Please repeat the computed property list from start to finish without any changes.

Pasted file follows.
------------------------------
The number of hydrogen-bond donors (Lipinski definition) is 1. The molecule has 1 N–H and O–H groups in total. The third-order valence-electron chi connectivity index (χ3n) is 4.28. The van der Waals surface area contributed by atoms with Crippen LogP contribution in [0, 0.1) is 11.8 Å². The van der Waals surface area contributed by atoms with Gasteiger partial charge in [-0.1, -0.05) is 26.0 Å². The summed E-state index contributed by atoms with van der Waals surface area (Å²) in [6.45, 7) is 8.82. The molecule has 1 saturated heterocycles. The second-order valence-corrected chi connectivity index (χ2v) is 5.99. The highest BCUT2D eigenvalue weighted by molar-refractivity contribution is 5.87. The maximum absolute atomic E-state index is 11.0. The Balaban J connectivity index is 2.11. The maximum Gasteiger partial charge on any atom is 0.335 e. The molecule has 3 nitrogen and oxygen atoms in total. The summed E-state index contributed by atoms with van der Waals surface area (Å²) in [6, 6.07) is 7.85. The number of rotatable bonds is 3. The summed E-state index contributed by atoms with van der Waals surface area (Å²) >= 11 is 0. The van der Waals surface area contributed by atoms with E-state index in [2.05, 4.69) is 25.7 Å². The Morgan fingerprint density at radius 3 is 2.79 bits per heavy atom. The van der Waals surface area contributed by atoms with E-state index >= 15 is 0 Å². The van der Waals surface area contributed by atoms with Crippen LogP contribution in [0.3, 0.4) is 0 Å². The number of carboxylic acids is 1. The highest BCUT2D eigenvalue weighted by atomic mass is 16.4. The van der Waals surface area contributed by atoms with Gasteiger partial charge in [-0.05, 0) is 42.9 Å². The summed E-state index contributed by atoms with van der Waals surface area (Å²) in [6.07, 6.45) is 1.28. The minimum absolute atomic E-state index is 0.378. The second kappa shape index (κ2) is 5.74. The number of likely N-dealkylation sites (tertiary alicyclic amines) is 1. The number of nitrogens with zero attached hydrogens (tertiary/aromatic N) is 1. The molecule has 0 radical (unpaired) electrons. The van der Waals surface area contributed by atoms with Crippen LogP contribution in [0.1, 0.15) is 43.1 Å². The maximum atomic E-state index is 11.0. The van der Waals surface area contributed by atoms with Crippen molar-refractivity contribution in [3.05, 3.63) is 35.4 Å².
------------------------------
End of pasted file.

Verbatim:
The number of hydrogen-bond donors (Lipinski definition) is 1. The molecule has 1 N–H and O–H groups in total. The third-order valence-electron chi connectivity index (χ3n) is 4.28. The van der Waals surface area contributed by atoms with Crippen LogP contribution in [0, 0.1) is 11.8 Å². The van der Waals surface area contributed by atoms with Gasteiger partial charge in [-0.1, -0.05) is 26.0 Å². The summed E-state index contributed by atoms with van der Waals surface area (Å²) in [6.45, 7) is 8.82. The molecule has 1 saturated heterocycles. The second-order valence-corrected chi connectivity index (χ2v) is 5.99. The highest BCUT2D eigenvalue weighted by molar-refractivity contribution is 5.87. The maximum absolute atomic E-state index is 11.0. The Balaban J connectivity index is 2.11. The maximum Gasteiger partial charge on any atom is 0.335 e. The molecule has 3 nitrogen and oxygen atoms in total. The summed E-state index contributed by atoms with van der Waals surface area (Å²) in [6, 6.07) is 7.85. The number of rotatable bonds is 3. The summed E-state index contributed by atoms with van der Waals surface area (Å²) >= 11 is 0. The van der Waals surface area contributed by atoms with E-state index in [2.05, 4.69) is 25.7 Å². The Morgan fingerprint density at radius 3 is 2.79 bits per heavy atom. The van der Waals surface area contributed by atoms with E-state index >= 15 is 0 Å². The van der Waals surface area contributed by atoms with Crippen LogP contribution in [0.3, 0.4) is 0 Å². The number of carboxylic acids is 1. The highest BCUT2D eigenvalue weighted by atomic mass is 16.4. The van der Waals surface area contributed by atoms with Gasteiger partial charge in [-0.05, 0) is 42.9 Å². The summed E-state index contributed by atoms with van der Waals surface area (Å²) in [6.07, 6.45) is 1.28. The minimum absolute atomic E-state index is 0.378. The second kappa shape index (κ2) is 5.74. The number of likely N-dealkylation sites (tertiary alicyclic amines) is 1. The number of nitrogens with zero attached hydrogens (tertiary/aromatic N) is 1. The molecule has 0 radical (unpaired) electrons. The van der Waals surface area contributed by atoms with Crippen LogP contribution in [0.1, 0.15) is 43.1 Å². The maximum atomic E-state index is 11.0. The van der Waals surface area contributed by atoms with Crippen molar-refractivity contribution in [3.05, 3.63) is 35.4 Å².